After 3 years since the release of Shelby v. Holder ruling Black people in many states are still being deprived from their voting rights.
When the U.S. Supreme Court passed on a ruling that limited the Voting Rights Act, many people, especially African-Americans, had been already deprived from their franchise rights.The situation with racism was not as good as it seemed and it still isn’t.
Even before the Supreme Court’s decision was fully materialized Texas and few other states had already implemented voter-ID laws that would prevent many citizens from voting.
Most of these laws, which would have been prohibited through Section 5 of the Voting Rights Act of 1965, were to marginalize black voters and deprive them of having a voice in local elections.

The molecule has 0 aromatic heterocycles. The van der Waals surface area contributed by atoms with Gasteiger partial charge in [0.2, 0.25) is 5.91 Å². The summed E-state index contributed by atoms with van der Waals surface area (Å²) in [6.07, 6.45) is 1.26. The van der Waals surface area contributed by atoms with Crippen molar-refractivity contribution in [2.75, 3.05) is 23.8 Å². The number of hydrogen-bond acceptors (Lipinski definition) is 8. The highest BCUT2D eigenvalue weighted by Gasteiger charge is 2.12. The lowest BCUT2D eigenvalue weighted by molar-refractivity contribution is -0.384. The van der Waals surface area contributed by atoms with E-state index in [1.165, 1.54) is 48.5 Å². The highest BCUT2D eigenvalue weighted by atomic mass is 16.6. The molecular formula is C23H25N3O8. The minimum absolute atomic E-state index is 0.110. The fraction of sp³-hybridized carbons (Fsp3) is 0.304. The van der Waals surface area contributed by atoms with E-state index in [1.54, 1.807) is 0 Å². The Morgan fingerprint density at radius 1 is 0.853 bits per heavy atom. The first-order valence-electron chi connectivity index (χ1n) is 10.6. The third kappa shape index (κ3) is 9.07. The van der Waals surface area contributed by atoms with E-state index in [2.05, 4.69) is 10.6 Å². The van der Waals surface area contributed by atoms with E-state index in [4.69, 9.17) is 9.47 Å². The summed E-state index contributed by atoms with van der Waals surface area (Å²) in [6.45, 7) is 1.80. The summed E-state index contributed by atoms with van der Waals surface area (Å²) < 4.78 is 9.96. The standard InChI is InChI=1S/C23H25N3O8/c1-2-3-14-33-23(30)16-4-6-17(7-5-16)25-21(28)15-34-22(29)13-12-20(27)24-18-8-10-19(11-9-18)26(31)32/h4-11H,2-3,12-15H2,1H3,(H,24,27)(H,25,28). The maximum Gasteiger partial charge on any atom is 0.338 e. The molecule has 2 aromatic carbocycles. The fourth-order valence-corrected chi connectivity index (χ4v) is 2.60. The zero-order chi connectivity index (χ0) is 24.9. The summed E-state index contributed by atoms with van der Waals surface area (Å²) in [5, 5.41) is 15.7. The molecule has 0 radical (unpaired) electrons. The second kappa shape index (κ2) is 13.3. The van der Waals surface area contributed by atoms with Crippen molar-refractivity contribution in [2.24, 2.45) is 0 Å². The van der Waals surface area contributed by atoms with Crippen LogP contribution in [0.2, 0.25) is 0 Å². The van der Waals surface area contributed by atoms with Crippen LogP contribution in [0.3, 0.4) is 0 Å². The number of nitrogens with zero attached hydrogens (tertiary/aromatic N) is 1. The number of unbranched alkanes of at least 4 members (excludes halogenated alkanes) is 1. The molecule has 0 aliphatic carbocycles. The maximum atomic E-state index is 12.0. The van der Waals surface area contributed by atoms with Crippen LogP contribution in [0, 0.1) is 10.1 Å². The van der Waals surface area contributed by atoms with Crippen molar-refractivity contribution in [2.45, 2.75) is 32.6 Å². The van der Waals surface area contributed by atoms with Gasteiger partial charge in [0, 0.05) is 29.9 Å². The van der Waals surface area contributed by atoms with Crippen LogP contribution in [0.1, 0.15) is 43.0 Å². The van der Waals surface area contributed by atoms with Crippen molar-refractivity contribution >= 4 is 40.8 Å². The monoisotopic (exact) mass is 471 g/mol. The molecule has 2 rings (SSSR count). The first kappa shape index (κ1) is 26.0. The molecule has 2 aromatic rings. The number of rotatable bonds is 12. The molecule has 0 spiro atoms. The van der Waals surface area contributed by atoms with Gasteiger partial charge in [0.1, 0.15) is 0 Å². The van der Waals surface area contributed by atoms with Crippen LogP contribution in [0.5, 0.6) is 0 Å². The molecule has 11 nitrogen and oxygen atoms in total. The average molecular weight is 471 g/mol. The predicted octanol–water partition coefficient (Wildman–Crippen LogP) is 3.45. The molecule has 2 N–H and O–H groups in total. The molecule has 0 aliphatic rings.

But despite being cast out of polls and even being less protected, black communities continue to fight for their rights. Although Shelby v. Holder ruling discarded protection of preclearance review for changes to voting laws, voters of color should not relent in challenging new laws implemented in courts, as not all of them are legal. And as we approach November 8 elections, those that will have the opportunity to vote must choose leaders, who are ready to serve the interests of Black people.
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